It's totally addicting to watch the contestants on The Biggest Loser hit the scale each week. Season 7 winner Helen Phillips lost an astonishing 54 percent of her body weight (plummeting from 257 pounds to 117), she dropped from a 46DD to a 34C bra size and shrank a full shoe size (to a 10). That takes dedication. Healthier meals and physical exercise, like these easy ones, can work wonders.
GET SKINNY WITH QUICK AT-HOME WORKOUTS
But once she settled into "normal" life back home, how did she keep the pounds off? It wasn't easy. "The show was over, there was no more Ranch, and I realized I was now the Biggest Loser winner - and the pressure was really on," she recalls. "I would lie awake at night and think, What if I gain the weight back? What if I slip back into my old ways?"
THE HEALTHY WAY TO ENJOY FAST FOOD
So "getting healthy" became a family affair. "We eat fresh, unprocessed food that grows on trees and in the garden, plus chicken, fish, and lean meats," says Phillips, a former
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It's totally addicting to watch the contestants on The Biggest Loser hit the scale each week. Season 7 winner Helen Phillips lost an astonishing 54 percent of her body weight (plummeting from 257 pounds to 117), she dropped from a 46DD to a 34C bra size and shrank a full shoe size (to a 10). That takes dedication. Healthier meals and physical exercise, like these easy ones, can work wonders.Read More »from How a "Biggest Loser" Winner Stays Skinny
These fashion necklaces, all less than $55, add some bling around the collar - without the ka-ching. (Related: Dress Better for Less)Read More »from 7 Great Statement Necklaces
Channel Chanel with Spring Street's pearl and metallic mix necklace ($54).
Where to buy: Pearl & chain necklace, $54, Spring Street; artisangemsboutique.com.
Bodega's ribbon-tie bib ($45) glitters with sapphire-style gems.
Where to buy: Bib necklace, $45, Bodega; bodegashoppe.com.
Slinky oxidized swags overlap on Laila Rowe's drapey collar ($14). (Related: Save Money on Clothes)
Where to buy: Chain necklace, $14, Laila Rowe; lailarowe.com.
In Full Flower
A blossom bauble adorns Loft's coral-colored strands ($50).
Where to buy: Coral necklace, $50, Loft; anntaylorloft.com.
Do the Twist
Silver and silk cords entwine on Express's braided beauty ($30).
Where to buy: Braid necklace, $30, Express; express.com.
Go glam in Bodega's rhinestone-studded stunner ($44).
Where to buy: Rhinestone necklace, $44,
Your honey bought you a Valentine's bouquet (sweet!). Make those cut flowers last longer with these simple steps from Kate Law of proflowers.com:Read More »from How to Keep Flowers Fresh
Fill a vase with lukewarm water and add the included flower food. Cut off stems on an angle with a sharp knife to create more surface area for the water absorption. Place the vase out of direct sunlight in a cool, non-drafty spot. (Related: Make a Valentine's Day Vase)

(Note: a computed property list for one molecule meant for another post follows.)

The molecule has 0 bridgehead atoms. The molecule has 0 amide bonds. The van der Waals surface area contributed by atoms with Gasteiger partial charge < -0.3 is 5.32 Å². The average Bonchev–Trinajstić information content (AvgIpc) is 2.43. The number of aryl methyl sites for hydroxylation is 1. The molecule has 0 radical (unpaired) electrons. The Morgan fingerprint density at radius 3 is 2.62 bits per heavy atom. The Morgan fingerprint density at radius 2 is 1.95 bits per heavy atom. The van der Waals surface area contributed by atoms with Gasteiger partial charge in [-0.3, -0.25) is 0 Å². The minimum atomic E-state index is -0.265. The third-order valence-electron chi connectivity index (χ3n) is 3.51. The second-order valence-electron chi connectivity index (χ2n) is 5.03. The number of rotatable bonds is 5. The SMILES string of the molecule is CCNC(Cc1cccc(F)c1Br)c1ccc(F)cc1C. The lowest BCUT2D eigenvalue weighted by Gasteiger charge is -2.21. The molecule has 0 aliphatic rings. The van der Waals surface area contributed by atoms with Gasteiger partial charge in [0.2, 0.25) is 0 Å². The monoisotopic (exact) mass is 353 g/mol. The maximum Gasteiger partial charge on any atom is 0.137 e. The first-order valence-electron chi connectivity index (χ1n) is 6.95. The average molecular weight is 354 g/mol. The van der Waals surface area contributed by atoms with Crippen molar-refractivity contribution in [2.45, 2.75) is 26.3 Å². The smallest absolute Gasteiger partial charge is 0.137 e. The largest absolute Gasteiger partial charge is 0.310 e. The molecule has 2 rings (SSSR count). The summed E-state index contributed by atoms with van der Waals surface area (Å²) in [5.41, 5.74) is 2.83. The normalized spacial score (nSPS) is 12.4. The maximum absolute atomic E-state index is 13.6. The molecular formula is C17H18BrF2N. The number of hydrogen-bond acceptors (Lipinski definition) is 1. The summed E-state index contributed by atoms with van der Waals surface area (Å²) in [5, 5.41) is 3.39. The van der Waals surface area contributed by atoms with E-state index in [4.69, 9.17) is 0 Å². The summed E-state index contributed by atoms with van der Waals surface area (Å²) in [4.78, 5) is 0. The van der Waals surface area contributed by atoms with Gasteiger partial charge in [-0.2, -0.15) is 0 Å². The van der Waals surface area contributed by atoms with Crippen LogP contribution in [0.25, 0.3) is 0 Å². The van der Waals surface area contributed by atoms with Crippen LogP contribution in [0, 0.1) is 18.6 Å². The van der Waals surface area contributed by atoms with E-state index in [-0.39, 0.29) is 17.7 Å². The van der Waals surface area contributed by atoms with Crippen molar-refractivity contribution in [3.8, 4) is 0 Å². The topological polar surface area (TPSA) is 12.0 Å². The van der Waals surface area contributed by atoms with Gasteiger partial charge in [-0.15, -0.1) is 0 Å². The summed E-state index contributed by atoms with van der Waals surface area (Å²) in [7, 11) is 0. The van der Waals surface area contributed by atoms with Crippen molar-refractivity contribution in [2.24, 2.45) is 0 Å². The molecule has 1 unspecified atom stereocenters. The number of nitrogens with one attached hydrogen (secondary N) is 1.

Refresh the water and trim stems 1/2 inch every other day. In place of flower food, fill the vase with half water, half lemon-lime soda-the sugar will feed the blooms while the acidity will keep flower-life-shortening bacteria at bay. (Related: Unique Flower Arrangements)
More Great Advice from Good Housekeeping:
Beautiful Bedrooms You Can Relax In
Find Figure-Flattering Fashion No Matter What Your Size
Simple Styling Secrets for Great Hair
Lower Your Credit Card Bills
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Reprinted with permission
1. There's a tape measure in the examining room.
Your waistline provides a better indication of your heart disease risk than a height/weight measure does. The number to watch for: 35 inches. Anything over that puts women at highest risk. (Related: All About the Flat Belly Diet)
2. She asks you about exercise.
Along with eating well, being active can help cut your risk of heart disease and stroke by up to 50 percent. So your doctor should question you about your workout habits - and make sure your program is challenging enough to help your cardiovascular system. (Related: Find the right workout routine for your lifestyle)
3. Your blood tests include high-sensitivity C-reactive protein.More Health and Fitness Advice Read More »from 3 Ways to Know if Your Doctor is Heart-Smart
Cholesterol and "regular" CRP tests provide a good window on your heart attack risk, but the high-sensitivity version is better. And it's a far more accurate predictor of your chances of a stroke. (Related: Will these foods lower your cholesterol?)
- Good Housekeeping | Work + Money – Wed, Feb 10, 2010 5:54 PM EST
When your fashionable extras are thoughtfully arranged, finding just the right thing to complement an outfit is a snap. To start: Sort not just by type, but also by color or occasion (e.g., work, play, fancy), depending on how you dress. If chunky pieces are overtaking dainty jewelry holders, think outside the box: Try mug trees to hold bulky bracelets; wall-mounted hooks for hefty necklaces. Earrings and rings will fit into divided, stackable foam trays, which you can tuck into a drawer or larger container, while day-to-day items can stay out, without getting lost, on an attractive landing spot.
What to Keep, What to Toss
- Keep special-occasion purses stocked with a few helpful items that are easy to forget: a mirror to check your makeup, a small amount of cash, business cards, a brush or comb. But avoid storing anything that could cause a mess: makeup, gum, candy, or potentially leaky pens. Related: How to Organize Your Purse